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23 May 2013

CT scans a cancer risk for kids

A study finds that children exposed to radiation during CT scans are 24% more likely to develop cancer.

The researchers used data from Australian Medicare records and national cancer records to compare cancer rates among patients who had a CT scan by age 19 to those who had never undergone the test.

The study involved nearly 11 million young people born between 1985 and 2005. The average length of follow-up for those who underwent a CT scan was 9.5 years, and about 17 years for those who did not have a CT scan.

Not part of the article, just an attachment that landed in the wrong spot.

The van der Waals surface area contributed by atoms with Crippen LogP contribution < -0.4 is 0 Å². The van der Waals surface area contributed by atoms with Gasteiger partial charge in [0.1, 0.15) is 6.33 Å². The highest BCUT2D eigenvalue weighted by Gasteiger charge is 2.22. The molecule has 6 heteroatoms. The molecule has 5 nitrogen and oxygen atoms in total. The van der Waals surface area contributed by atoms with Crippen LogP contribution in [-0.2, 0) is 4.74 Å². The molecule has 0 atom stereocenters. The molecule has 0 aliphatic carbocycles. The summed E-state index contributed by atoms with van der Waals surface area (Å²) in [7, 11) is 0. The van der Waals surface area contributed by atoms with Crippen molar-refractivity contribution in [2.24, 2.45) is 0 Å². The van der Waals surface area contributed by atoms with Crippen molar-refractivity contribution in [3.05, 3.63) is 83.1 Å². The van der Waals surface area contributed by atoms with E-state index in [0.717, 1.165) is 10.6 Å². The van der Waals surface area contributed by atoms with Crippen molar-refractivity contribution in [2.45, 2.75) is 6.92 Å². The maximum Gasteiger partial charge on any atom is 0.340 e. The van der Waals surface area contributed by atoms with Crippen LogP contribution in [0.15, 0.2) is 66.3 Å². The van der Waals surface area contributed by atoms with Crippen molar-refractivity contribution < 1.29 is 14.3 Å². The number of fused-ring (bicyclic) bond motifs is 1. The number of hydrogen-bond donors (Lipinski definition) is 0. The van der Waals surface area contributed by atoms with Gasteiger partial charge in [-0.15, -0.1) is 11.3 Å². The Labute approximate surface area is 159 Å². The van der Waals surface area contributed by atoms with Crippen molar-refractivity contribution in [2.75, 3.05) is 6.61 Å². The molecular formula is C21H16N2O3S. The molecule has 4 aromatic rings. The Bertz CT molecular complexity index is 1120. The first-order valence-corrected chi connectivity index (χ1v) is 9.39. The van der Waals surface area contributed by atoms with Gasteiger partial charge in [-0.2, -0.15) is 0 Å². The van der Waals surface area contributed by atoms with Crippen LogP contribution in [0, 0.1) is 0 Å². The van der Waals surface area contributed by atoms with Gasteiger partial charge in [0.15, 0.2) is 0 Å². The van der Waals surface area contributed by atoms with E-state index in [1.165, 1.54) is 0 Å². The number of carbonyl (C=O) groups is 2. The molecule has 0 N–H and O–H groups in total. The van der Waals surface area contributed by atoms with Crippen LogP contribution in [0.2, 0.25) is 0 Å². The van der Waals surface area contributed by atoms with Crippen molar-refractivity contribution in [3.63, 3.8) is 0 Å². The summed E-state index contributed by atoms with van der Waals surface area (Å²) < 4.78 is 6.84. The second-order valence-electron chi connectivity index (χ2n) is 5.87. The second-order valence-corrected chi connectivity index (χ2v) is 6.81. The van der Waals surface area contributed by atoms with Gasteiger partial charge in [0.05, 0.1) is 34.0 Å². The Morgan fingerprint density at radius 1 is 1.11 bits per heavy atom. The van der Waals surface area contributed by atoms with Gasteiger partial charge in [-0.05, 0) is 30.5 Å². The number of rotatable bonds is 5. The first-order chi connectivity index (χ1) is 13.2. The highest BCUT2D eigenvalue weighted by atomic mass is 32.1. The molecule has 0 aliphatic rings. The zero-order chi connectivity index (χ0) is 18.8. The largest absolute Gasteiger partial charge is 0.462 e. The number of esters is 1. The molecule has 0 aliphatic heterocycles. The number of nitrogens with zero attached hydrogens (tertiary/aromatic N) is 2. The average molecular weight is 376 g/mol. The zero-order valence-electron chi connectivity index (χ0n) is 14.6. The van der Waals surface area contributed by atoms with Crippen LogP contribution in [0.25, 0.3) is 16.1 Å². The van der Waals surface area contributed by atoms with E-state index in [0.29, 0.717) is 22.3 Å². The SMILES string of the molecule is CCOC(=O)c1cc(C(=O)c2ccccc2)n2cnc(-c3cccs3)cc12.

Children exposed before age 5 had the greatest risk. The older a patient is at first exposure to a CT scan, the lower their risk, the researchers said. But even among the oldest participants - between 15 and 19 - the study revealed that risk for all cancers combined was still higher.

The US National Institutes of Health has more about CT scans and the risks involved.

 
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